Those with smartphones and wearables often come to the doctor’s office with an app reading that details everything from heart rate to sleep patterns. With the new iOS 15 update this fall, some iPhone users will be able to send data directly from the Health app to their doctor’s electronic medical record system.
Libo Wang, a cardiologist at the University of Utah School of Medicine who studies wearables, said this type of integration would make it easier for patients to share information with their doctors. “The current workflow is quite difficult. and require patients to email PDFs and doctors to manually upload that file to create a permanent record in an official electronic medical record,” he said in an email to The Verge.
Users Can Now Pull Data Another Way: As of 2018, Apple has allowed people to add records from dozens of clinics and hospitals to their Health app.
The new integration will work with six US electronic medical records companies, including Cerner, which controls about a quarter of the market, and five smaller segments, Apple said, adding more could be added. Physicians using records from those companies will be able to open shared data within their patients’ health records. The dashboard opens as a web view directly within the record. It doesn’t direct the provider to another external app. The designs are similar within the record for each of the six companies, Apple said.
Health app data is not transferred directly to electronic health records. The doctor can view a window with information. But the data is not permanently added to the log if iPhone users decide to stop sharing their health data. There will be no one in the health record. The system is built using a framework called SMART on FHIR, which is an open interface for third-party applications that can run within electronic health records. use platform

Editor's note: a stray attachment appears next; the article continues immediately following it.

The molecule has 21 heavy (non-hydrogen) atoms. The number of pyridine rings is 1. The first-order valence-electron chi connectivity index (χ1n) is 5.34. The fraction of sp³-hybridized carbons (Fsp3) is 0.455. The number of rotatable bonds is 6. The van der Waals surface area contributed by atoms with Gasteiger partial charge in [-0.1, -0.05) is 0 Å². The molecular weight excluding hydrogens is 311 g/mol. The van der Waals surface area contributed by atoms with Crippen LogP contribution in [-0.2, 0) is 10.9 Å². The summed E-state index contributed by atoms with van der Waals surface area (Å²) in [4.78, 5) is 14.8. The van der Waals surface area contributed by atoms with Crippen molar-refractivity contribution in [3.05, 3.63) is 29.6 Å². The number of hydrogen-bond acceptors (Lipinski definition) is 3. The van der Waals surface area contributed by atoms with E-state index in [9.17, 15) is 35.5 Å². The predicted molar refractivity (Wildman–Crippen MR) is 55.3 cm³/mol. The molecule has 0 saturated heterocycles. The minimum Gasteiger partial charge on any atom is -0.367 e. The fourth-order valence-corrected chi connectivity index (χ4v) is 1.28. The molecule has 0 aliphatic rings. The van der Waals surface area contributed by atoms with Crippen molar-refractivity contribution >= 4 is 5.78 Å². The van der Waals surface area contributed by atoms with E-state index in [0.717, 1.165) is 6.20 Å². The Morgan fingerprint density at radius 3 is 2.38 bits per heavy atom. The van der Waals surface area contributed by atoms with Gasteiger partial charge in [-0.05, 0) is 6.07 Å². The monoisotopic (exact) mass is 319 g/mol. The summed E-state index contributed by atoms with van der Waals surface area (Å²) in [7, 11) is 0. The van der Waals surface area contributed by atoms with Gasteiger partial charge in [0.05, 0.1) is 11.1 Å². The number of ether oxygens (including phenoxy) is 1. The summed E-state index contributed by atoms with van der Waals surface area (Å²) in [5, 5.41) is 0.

For physicians, especially cardiologists Direct access to iPhone data within health records can help them use the data in a more meaningful way, Wang said. One 2020 study found that when doctors directly examined a strap created by an Apple Watch that showed heart rate, they could use the data more meaningfully, Wang said. of the heart of the user with the eyes They were able to identify more cases of abnormal heart rhythms than flagged clock algorithms. If the rhythm strip is being used directly with someone else’s doctor The doctor may be able to identify a related pattern.
Although the downside is the potential for too much data, Wang said, more data isn’t always better. Especially if the doctor doesn’t trust the accuracy of the information. Although the information collected by wearables and smartphones may seem beneficial to patients, But it’s not clear whether the information actually helps people feel better or provide better care.
Cerner, one of the electronic medical records companies that participated in the initial launch. Apple’s new features can be tested at on-site clinics for employees. “Having a safe way to view and share this information in a clinical context is helpful,” said Sam Lambson, the company’s vice president of collaboration.
It’s becoming increasingly common for patients to take health data from their personal devices for check-ups, and Lambson said Cerner is focused on efforts to integrate that information into their systems. Even outside of Apple’s new program, one advantage of the Apple system is that it’s easy for doctors to use, said Jessica Oveys, director of product management at Cerner.
“I think the key is to empower and make the patient feel centered and safe. and make them easy to share But it also presents the information in a way that is actionable and relevant to physicians,” she said.